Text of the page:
Norway has, for years, also been a strong advocate of further developing Nato’s partnerships with Asian countries, including China. Dialogue on different levels is the best antidote to suspicion, distrust and misunderstandings.
We also have common interests that could form the basis for future cooperation. Today, much is being written about China’s new facilities in Djibouti. We tend to forget that a decade ago the same region (the waters outside the Horn of Africa) was where Chinese and Nato vessels first sailed alongside each other, in the fight against piracy. Albeit as part of separate operations.
I am encouraged by China’s willingness in recent years to take strong responsibility for UN peacekeeping. Complex crises across the globe are increasing the requirements of UN peace operations, in terms of finances, personnel and capabilities. Indeed, China’s growing capabilities are not only a challenge, they are also an opportunity. They can pave the way for closer cooperation in areas such as counter-piracy, counter-terrorism and peacekeeping.
Fourth, as Nato Allies, we must strengthen efforts to build resilient societies. Not to contain China, but to tackle the inherent weaknesses and challenges of global and digital supply chains.
Our defence and deterrence not only rely on military capabilities. They also rely on a resilient civilian sector and resources must be available and reliable in a crisis.
However, in striving to achieve that end, we must maintain a principled and transparent approach with regard to how we regulate our markets. We will always do our utmost to maintain competition and allow all companies to bid on public contracts in the civilian sector.
Indeed, competition is essential to fostering new technology at affordable prices.
Competition is a two-way street. We expect China to make every effort to ensure its markets are open to our capital, products and services, in the same way as Europe is open to Chinese exports and investment. And it must refrain from practices that distort competition or infringe on intellectual property rights.
Fifth, Nato Allies and European partners should strengthen their industrial and technological cooperation. We have to make sure that enough resources are invested in research and development. Moreover, a bipolar or multipolar world order is likely to create further inflationary pressure in the defence sector. Therefore, we should revitalise our efforts to promote smart defence in Nato, and make sure we get as many capabilities out of our resources as possible. Norway is also supportive of initiatives such as the European Defence Fund, the European Intervention Initiative, Pesco and Nato’s Framework Nation Concept.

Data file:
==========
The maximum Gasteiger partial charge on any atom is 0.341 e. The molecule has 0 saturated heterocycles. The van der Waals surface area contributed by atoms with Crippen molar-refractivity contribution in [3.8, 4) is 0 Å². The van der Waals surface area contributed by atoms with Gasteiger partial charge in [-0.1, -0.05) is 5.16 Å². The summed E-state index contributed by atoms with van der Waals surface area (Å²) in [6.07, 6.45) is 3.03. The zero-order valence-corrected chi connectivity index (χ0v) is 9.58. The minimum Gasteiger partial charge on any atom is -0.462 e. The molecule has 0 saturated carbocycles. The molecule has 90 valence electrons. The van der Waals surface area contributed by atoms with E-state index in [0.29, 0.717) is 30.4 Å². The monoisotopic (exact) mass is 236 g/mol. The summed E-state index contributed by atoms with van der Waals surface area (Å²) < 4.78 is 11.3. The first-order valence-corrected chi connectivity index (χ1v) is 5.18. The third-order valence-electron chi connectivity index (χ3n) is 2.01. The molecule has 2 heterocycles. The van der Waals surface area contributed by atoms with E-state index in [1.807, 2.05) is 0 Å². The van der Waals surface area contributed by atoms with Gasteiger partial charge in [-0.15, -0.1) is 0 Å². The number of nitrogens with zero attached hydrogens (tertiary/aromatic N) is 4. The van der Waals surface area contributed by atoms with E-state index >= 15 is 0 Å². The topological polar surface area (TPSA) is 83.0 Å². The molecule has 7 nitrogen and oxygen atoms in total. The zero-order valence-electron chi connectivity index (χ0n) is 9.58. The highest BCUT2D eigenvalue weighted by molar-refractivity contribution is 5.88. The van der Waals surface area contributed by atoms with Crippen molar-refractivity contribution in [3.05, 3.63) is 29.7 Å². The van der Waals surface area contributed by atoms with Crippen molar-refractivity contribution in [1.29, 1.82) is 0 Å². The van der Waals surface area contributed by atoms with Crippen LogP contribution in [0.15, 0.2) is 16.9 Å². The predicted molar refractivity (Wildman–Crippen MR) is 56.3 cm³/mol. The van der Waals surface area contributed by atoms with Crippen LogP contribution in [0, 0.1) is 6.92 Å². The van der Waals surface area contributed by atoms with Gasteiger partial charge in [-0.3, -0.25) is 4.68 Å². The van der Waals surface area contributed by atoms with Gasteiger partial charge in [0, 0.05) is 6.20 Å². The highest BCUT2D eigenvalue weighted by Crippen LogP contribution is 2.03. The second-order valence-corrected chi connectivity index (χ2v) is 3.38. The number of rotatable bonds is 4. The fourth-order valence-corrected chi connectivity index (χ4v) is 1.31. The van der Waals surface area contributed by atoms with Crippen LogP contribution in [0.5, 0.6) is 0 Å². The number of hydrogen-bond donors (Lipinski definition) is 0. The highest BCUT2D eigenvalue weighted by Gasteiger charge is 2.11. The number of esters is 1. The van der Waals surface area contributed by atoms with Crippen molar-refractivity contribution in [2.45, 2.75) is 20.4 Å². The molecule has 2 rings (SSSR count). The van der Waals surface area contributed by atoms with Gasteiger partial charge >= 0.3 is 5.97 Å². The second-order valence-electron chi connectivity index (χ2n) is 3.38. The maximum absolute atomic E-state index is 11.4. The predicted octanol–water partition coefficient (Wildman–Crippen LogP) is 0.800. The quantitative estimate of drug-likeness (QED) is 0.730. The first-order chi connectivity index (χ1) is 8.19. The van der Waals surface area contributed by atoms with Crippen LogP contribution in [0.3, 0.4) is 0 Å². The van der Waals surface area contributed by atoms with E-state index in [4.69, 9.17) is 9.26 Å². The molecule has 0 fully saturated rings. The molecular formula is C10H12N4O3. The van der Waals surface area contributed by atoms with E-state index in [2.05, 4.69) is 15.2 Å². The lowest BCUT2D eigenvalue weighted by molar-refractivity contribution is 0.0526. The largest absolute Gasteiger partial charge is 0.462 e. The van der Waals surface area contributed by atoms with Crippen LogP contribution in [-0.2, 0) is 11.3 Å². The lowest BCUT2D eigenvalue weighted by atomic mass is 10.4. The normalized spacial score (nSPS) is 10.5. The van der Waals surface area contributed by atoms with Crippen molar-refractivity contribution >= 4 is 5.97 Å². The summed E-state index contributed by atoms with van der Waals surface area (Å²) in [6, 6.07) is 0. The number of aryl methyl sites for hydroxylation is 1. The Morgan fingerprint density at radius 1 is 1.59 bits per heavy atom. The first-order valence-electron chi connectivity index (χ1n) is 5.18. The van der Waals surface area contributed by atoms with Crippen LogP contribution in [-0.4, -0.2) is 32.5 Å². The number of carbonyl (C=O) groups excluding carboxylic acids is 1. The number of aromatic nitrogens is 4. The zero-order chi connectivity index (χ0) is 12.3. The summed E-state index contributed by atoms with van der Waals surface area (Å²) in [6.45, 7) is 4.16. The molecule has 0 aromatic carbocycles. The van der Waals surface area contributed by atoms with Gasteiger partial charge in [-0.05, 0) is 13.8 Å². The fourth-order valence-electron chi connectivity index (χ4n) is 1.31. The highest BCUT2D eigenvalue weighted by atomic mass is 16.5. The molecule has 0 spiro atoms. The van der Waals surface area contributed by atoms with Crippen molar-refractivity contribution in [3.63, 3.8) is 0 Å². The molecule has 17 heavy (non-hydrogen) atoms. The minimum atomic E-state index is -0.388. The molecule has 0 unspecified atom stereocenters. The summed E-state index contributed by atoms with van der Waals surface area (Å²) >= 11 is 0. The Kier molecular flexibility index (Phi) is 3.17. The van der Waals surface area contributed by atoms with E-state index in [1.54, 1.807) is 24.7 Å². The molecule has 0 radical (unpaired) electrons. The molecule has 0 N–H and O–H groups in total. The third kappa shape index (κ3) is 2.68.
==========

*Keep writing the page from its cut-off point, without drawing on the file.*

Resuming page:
Finally, but importantly, for the first time in 400 years, the world’s political and economic centre of gravity is shifting away from Europe and towards Asia. This is happening as we are on the brink of what some have called a fourth industrial revolution. With breakthroughs expected in areas such as artificial intelligence, biotechnology, genetic engineering, and autonomous systems
However, despite all these changes, our security architecture (CFE, the now-defunct INF, New Start, Open Skies, the OSCE, the Council of Europe etc.) remains, by and large, Euro-Atlantic and adapted to the world as it was in the 1940s or mid-1990s.
This is by no means an excuse for the attempts we are seeing by some to undermine the European security architecture. But in a number of areas there certainly seems to be a need for agreements, institutions and practices that also include emerging military powers such as China. Without China’s participation, there is a risk that new disarmament agreements, for instance, will be irrelevant.
In conclusion, the path ahead of us is full of dilemmas and difficult decisions. We have to find the right balance between cooperation and competition. Between security and prosperity.
In line with its size and power, China will seek to shape international norms and institutions in its image, just as other great powers have done before it. And as a result of its economy, size, military power and technology, it will continue to evolve as serious contender to US and Western power.
But provided we manage to safeguard the multilateral system, China’s rise will also continue to provide opportunities for the rest of the world, as it has done over the past 40 years, in many different areas.
Should Norway succeed in winning a seat in the elections to the UN Security Council this June, China will be a partner in many of our priority areas. We are already working together in the area of peace and reconciliation, where China is playing a key role in many critical situations. I outlined Norway’s main priorities in the area of peace and reconciliation in a keynote speech at a peace conference during my last visit to Beijing.
These and a range of other examples show the benefits of co-existence and cooperation with major rising powers. Inevitably, there will be competition, disagreement and also the potential for conflicts. But I firmly believe that vigilance and engagement within the framework of a strong multilateral system is the answer. Containment, confrontation and decoupling are not.
Ine Eriksen Søreide is Norway's Minister of Foreign Affairs. Søreide's statement was delivered at the Leangkollen conference on defence and security policy on February 3.
The opinions expressed herein are the author's and not necessarily those of The Maritime Executive.